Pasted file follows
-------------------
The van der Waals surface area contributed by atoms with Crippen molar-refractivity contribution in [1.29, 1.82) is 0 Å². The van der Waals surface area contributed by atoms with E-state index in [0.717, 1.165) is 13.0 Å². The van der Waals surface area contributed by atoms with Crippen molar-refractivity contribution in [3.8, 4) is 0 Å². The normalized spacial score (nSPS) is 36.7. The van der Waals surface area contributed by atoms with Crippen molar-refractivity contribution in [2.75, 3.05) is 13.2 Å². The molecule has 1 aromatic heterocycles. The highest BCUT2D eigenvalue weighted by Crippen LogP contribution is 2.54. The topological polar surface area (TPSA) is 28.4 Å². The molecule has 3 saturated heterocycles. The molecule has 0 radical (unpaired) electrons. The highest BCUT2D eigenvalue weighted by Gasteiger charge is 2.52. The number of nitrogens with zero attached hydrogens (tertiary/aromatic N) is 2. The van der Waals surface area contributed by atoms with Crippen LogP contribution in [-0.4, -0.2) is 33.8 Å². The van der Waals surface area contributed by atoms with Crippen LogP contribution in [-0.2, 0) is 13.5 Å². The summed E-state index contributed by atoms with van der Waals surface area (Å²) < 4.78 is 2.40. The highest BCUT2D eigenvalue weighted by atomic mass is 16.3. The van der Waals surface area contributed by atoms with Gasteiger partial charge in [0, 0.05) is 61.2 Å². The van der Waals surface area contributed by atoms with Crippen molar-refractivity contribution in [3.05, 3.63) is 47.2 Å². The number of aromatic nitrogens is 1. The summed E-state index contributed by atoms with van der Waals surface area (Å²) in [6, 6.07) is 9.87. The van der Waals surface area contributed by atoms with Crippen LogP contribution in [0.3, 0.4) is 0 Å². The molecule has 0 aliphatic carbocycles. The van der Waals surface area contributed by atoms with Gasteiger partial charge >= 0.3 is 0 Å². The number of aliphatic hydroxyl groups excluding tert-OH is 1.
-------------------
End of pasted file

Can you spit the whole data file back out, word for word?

The van der Waals surface area contributed by atoms with Crippen molar-refractivity contribution in [1.29, 1.82) is 0 Å². The van der Waals surface area contributed by atoms with E-state index in [0.717, 1.165) is 13.0 Å². The van der Waals surface area contributed by atoms with Crippen molar-refractivity contribution in [3.8, 4) is 0 Å². The normalized spacial score (nSPS) is 36.7. The van der Waals surface area contributed by atoms with Crippen molar-refractivity contribution in [2.75, 3.05) is 13.2 Å². The molecule has 1 aromatic heterocycles. The highest BCUT2D eigenvalue weighted by Crippen LogP contribution is 2.54. The topological polar surface area (TPSA) is 28.4 Å². The molecule has 3 saturated heterocycles. The molecule has 0 radical (unpaired) electrons. The highest BCUT2D eigenvalue weighted by Gasteiger charge is 2.52. The number of nitrogens with zero attached hydrogens (tertiary/aromatic N) is 2. The van der Waals surface area contributed by atoms with Crippen LogP contribution in [-0.4, -0.2) is 33.8 Å². The van der Waals surface area contributed by atoms with Crippen LogP contribution in [-0.2, 0) is 13.5 Å². The summed E-state index contributed by atoms with van der Waals surface area (Å²) < 4.78 is 2.40. The highest BCUT2D eigenvalue weighted by atomic mass is 16.3. The van der Waals surface area contributed by atoms with Gasteiger partial charge in [0, 0.05) is 61.2 Å². The van der Waals surface area contributed by atoms with Crippen molar-refractivity contribution in [3.05, 3.63) is 47.2 Å². The number of aromatic nitrogens is 1. The summed E-state index contributed by atoms with van der Waals surface area (Å²) in [6, 6.07) is 9.87. The van der Waals surface area contributed by atoms with Crippen LogP contribution in [0.3, 0.4) is 0 Å². The molecule has 0 aliphatic carbocycles. The van der Waals surface area contributed by atoms with Gasteiger partial charge >= 0.3 is 0 Å². The number of aliphatic hydroxyl groups excluding tert-OH is 1.